Liverpool
●  Position: Eighth.
●  Record: 2-0-2
●  Key matches: Man City 3-1 Liverpool; Tottenham 0-3 Liverpool.
The season-long story at Anfield, as it was a season ago at White Hart Lane, will be how the sqaud copes with the loss of its talismanic scorer and the introduction of so many new players. Only the Liverputians would go out and replace like-for-like, signing Balotelli to replace Suarez. The real story, however, will likely be in how Sterling and Sturridge respond. Will they rise to the occasion, or will their production plummet as defenders deny them touches and chances? Early returns suggest the latter, even as the two have combined for three goals. Liverpool have only scored six goals thus far. For a club that relied so extensively on scoring in bunches, such pedestrian production bodes ill for their campaign—and they haven't even begun the Champions League cauldron. In short, last season's blueprint—score with abandon and exploit rivals' fatigue—looks a bit tattered already.

Manchester United
●  Position: Ninth.
●  Record: 1-2-1
●  Key matches: None to date.
Those who scoff at the inclusion of Man U as a rival do so at their peril. If nothing else, they look to be borrowing Liverpool's blueprint from last season. Bereft of defenders and of continental commitments, it may be only a matter of time before Van Gaal gets his squad going. There's not much to be taken from a 4-0 obliteration of QPR, but it's a result far more impressive than drawing with Sunderland or Burnley or losing at Old Trafford to Swansea (again, no disrespect, Swans). While we may fret over the addition of Falcao, we do have to ask, realistically: how many ageing scorers does one squad need? More to the point, are there enough defenders at Old Trafford to last a season, even without Champions League, Europa League, or the league cup to grind them down? We look at a roster that boasts of di Maria, Rooney, Falcao, van Persie, and Mata, and we might be right to squirm a bit. Then, we look to the backline and see Rojo, Blackett, Evans, and Rafael and realise that, like Liverpool before them, they will live and die by the same sword.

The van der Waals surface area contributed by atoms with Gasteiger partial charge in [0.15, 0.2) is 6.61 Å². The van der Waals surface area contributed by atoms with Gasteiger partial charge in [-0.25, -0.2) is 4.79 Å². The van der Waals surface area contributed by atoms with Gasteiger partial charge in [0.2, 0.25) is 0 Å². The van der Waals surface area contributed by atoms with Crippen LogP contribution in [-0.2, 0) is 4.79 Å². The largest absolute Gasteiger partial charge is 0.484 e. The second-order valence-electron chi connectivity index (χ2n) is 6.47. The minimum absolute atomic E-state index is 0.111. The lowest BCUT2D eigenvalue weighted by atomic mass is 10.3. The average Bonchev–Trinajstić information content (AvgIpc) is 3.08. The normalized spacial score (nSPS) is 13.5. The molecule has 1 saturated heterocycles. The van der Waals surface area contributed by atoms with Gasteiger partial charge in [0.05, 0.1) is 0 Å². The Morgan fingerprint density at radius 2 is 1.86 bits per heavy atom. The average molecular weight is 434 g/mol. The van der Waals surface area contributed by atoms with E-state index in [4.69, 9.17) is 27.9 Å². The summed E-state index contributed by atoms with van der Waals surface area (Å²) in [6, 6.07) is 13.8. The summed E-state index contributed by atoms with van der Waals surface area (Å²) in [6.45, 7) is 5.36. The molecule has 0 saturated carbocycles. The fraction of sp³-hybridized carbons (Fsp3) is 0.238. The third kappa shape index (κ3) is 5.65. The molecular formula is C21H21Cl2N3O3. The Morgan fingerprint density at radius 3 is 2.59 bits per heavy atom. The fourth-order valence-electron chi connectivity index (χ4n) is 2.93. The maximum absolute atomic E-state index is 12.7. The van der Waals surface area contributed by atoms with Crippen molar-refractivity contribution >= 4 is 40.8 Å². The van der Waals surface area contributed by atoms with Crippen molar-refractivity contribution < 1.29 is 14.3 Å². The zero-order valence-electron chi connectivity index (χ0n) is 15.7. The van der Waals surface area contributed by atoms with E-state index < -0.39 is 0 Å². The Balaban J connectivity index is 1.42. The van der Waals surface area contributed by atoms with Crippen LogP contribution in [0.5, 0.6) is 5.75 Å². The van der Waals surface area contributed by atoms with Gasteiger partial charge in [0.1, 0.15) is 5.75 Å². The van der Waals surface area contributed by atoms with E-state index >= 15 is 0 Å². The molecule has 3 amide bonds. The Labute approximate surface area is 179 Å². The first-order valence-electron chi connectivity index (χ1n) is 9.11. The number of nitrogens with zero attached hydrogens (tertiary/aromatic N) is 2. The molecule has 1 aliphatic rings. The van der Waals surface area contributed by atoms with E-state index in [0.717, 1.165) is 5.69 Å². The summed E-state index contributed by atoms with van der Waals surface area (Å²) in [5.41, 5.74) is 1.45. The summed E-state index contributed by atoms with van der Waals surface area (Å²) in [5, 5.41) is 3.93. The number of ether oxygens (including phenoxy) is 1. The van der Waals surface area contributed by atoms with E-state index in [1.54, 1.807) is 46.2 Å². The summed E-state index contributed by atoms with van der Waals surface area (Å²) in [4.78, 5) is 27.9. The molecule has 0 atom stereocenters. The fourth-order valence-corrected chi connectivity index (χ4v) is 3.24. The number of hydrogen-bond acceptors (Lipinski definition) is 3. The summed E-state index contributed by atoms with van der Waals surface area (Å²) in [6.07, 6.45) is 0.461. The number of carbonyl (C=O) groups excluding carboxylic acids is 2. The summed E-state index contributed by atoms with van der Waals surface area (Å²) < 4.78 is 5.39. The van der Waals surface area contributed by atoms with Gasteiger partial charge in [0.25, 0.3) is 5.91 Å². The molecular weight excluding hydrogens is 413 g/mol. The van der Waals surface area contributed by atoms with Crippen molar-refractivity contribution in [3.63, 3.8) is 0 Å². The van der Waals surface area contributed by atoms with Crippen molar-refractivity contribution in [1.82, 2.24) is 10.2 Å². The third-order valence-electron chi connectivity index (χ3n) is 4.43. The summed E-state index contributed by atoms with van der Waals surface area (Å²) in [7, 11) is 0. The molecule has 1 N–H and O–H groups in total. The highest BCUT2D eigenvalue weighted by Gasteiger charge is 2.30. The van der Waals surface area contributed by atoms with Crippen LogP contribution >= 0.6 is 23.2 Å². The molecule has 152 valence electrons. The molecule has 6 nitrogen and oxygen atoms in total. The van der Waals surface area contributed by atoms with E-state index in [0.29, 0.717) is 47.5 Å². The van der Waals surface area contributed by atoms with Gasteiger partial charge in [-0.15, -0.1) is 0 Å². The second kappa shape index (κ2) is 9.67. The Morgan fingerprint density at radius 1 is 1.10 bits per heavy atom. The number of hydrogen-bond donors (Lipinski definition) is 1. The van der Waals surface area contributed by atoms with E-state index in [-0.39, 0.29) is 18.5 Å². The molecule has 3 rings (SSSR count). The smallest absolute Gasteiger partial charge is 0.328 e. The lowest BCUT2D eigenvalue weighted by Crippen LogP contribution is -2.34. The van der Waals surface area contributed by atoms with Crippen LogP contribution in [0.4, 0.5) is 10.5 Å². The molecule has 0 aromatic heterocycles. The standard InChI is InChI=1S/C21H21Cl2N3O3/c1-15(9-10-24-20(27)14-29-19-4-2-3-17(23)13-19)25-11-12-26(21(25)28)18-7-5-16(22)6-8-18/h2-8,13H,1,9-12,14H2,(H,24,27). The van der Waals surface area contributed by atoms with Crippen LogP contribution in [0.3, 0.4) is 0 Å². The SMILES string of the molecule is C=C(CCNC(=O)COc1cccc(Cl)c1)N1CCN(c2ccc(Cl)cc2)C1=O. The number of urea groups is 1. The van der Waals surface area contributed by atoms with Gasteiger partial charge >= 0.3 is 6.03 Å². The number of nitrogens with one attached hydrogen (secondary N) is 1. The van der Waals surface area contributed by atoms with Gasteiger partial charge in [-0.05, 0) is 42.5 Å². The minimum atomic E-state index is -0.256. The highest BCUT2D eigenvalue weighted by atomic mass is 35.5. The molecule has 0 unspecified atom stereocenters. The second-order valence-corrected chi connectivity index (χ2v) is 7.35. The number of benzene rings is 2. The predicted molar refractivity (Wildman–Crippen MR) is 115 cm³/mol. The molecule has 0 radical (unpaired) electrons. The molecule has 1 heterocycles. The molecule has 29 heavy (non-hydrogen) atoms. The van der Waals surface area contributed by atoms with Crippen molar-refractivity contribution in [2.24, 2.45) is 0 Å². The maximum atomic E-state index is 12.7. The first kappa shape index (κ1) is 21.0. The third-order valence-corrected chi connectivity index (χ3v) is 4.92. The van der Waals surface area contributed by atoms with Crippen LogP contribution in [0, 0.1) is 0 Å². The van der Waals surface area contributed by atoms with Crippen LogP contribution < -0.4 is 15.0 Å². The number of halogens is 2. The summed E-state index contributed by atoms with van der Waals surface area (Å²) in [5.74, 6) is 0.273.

Everton
●  Position: Tenth.
●  Record: 1-2-1
●  Key matches: Everton 2-2 Arsenal, Everton 3-6 Chelsea
After an impressive, dynamic campaign a season ago, it's a bit of a shock to see Everton so slow out of the gates, even if the Toffees did get a bit of a rough early schedule. Still, hosting Arsenal and Chelsea should have yielded more than a solitary point; one point from six is not nearly enough to sustain a tilt at the top of the table. Those two results have to be particularly demoralizing, as they were seconds away from defeating us and were thoroughly undressed by Chelsea, both times at Goodison Park where they were well-nigh impregnable last season. It's possible that these early-season stumbles are a carry-over from last season's, when Everton briefly rose to fourth place only to wilt, apparently, under the pressure. They're no longer upstarts or Cinderellas. They stand at a threshold now: can they take the next step forward, or will the significance of the moment knock them back?

It's still early days, of course, and there's bound to be a certain regression toward the mean. As concerns Villa, Swansea, and Southampton, this suggests that they'll gradually list towards mid-table mediocrity. Will the same hold true of Man U? What of Liverpool, sporting so many shiny, new players? Is Arsenal as currently built really ready to climb the table; is our ambition and ability enough to see us vie for top honours? Eight months remain to answer these and many other questions...